This universal desire for improved public education especially was important in Alabama, where wealth and political clout go hand in hand. Partly because of pernicious reasons having to do with the role of money in politics, partly because low-income families are less likely to vote and partly because families mired in poverty have little tangible evidence of the value of a good education, middle- and upper-income families have been an important part of Alabama’s drive to increase the quality of public education.

Listen to complaints from the current Legislature about General Fund revenue, and the importance of this push becomes obvious. The state constitution, archaic and punitive to the poor, still was more generous in earmarking tax revenues for education than for other governmental operations. Even the power brokers who created a 1901 Constitution protective of wealthy landowners recognized the importance of public schools.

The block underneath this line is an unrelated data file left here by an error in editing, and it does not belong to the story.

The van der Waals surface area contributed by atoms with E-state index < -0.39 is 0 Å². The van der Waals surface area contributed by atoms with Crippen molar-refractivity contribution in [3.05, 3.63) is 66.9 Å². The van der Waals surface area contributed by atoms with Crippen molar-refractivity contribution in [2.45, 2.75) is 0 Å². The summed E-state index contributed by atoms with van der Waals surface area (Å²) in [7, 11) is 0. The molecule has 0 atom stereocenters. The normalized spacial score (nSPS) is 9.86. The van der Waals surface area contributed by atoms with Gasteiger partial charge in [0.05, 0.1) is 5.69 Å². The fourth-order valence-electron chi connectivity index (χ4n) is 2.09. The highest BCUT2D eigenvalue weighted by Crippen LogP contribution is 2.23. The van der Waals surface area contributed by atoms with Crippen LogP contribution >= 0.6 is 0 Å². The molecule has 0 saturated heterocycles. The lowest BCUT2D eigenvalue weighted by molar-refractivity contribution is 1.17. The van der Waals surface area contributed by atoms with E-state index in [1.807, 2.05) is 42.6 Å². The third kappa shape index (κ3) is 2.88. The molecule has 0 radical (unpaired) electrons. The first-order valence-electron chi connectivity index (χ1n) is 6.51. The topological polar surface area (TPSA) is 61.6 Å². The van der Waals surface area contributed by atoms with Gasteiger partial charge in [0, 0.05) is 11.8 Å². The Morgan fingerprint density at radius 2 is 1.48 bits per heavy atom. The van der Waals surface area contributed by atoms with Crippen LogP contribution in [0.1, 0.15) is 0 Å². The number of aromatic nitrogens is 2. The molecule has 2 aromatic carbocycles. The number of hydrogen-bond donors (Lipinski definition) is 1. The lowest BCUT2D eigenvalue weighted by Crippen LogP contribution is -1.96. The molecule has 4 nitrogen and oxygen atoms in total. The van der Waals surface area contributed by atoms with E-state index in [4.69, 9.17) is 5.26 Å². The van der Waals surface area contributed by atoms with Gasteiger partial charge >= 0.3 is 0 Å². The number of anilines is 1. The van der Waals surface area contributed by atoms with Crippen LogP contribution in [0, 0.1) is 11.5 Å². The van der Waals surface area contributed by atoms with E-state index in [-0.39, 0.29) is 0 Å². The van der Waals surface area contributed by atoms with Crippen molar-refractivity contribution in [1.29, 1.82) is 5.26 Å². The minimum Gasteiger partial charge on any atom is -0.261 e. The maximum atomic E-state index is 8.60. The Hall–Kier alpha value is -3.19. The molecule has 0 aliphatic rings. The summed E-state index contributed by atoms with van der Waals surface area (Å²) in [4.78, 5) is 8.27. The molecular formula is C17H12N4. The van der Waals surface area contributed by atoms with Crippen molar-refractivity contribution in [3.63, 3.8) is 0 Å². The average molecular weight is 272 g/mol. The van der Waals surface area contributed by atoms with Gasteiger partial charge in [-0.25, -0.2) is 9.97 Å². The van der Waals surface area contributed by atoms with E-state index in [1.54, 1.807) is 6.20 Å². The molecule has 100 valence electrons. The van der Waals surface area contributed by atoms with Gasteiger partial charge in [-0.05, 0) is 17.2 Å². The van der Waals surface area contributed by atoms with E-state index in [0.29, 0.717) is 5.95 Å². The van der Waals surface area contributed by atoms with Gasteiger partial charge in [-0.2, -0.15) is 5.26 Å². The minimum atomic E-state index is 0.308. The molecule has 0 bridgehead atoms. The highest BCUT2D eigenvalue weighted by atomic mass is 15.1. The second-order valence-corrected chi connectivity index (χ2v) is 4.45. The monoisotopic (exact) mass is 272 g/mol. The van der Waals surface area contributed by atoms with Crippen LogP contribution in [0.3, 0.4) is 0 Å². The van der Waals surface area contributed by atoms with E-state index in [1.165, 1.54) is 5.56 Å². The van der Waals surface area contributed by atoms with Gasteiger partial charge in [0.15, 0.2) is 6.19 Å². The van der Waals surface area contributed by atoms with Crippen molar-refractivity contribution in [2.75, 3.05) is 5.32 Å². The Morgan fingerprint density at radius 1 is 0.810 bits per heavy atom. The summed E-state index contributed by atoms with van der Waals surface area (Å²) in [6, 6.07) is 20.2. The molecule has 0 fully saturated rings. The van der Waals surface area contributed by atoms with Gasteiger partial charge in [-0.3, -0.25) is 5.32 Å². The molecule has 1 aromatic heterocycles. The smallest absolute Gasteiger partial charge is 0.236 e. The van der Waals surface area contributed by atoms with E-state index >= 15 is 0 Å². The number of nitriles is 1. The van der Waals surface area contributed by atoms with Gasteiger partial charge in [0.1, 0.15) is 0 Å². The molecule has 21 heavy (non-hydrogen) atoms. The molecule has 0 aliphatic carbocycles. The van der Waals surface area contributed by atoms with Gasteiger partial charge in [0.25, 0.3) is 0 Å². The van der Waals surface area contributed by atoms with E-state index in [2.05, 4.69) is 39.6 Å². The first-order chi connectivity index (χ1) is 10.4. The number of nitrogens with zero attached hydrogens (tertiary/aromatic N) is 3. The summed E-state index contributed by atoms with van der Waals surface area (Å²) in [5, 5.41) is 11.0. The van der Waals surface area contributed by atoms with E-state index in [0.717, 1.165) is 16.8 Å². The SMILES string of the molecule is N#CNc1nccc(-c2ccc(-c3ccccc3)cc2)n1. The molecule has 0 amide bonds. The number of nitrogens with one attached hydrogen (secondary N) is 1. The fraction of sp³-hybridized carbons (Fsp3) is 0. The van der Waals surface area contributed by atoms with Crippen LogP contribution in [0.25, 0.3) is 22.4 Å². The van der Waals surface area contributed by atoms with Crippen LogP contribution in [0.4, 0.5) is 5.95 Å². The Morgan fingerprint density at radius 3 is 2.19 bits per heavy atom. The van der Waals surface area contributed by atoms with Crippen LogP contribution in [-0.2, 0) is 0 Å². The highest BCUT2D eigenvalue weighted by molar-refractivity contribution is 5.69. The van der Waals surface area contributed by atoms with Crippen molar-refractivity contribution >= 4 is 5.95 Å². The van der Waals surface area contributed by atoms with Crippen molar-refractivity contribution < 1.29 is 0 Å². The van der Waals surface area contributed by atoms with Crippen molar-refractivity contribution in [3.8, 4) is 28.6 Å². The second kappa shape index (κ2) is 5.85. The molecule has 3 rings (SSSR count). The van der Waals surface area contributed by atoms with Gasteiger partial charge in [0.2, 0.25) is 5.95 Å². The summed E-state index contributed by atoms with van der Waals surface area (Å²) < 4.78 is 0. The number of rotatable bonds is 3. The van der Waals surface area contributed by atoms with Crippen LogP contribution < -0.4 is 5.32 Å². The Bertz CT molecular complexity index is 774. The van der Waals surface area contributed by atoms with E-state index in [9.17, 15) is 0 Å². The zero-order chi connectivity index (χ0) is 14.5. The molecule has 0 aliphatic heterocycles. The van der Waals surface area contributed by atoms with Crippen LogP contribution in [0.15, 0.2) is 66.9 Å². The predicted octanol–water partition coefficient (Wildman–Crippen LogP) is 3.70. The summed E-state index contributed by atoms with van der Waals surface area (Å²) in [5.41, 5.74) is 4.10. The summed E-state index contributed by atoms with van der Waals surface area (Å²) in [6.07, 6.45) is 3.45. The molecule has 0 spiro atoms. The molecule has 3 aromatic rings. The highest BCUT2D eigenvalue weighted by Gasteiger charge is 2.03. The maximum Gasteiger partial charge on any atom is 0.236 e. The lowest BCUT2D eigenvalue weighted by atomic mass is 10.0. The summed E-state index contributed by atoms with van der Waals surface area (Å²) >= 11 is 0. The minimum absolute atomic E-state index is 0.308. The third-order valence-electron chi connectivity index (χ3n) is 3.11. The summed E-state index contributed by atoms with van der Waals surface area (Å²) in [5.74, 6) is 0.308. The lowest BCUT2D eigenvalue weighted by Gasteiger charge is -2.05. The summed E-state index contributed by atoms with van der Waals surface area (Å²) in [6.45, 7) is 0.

The main reason for this consensus - that public schools were a high priority, and maybe the highest priority, for the state - had much to do with their universality. The politically active and the wealthy had a vested interest in public school excellence. They either had children in public schools, or had family and friends who depended on public schools for their children’s success.

On the micro level, school choice is a positive. Some public schools are lousy. Some are dangerous. The ability to escape such schools is a positive for individual families and their children.

But that escape valve, valuable for an individual family, can be devastating for the school and for the other students who attend it. A family that can easily leave a school has no incentive to push for reform. Parents who otherwise would be demanding improvements - removal of deficient teachers, better programming and facilities, up-to-date textbooks - can instead abort.

School choice, which can be beneficial on the micro level, has devastating potential on the macro level.

No matter how much taxpayer money is funneled to private and charter schools, most Alabama children will continue to rely on public schools for their education and for their future prospects. As the Legislature tinkers with the education system, it needs to make sure all Alabamians remain invested in public schools.

When it becomes easier to leave a school than to improve it, Alabama’s best hope for the future will suffer.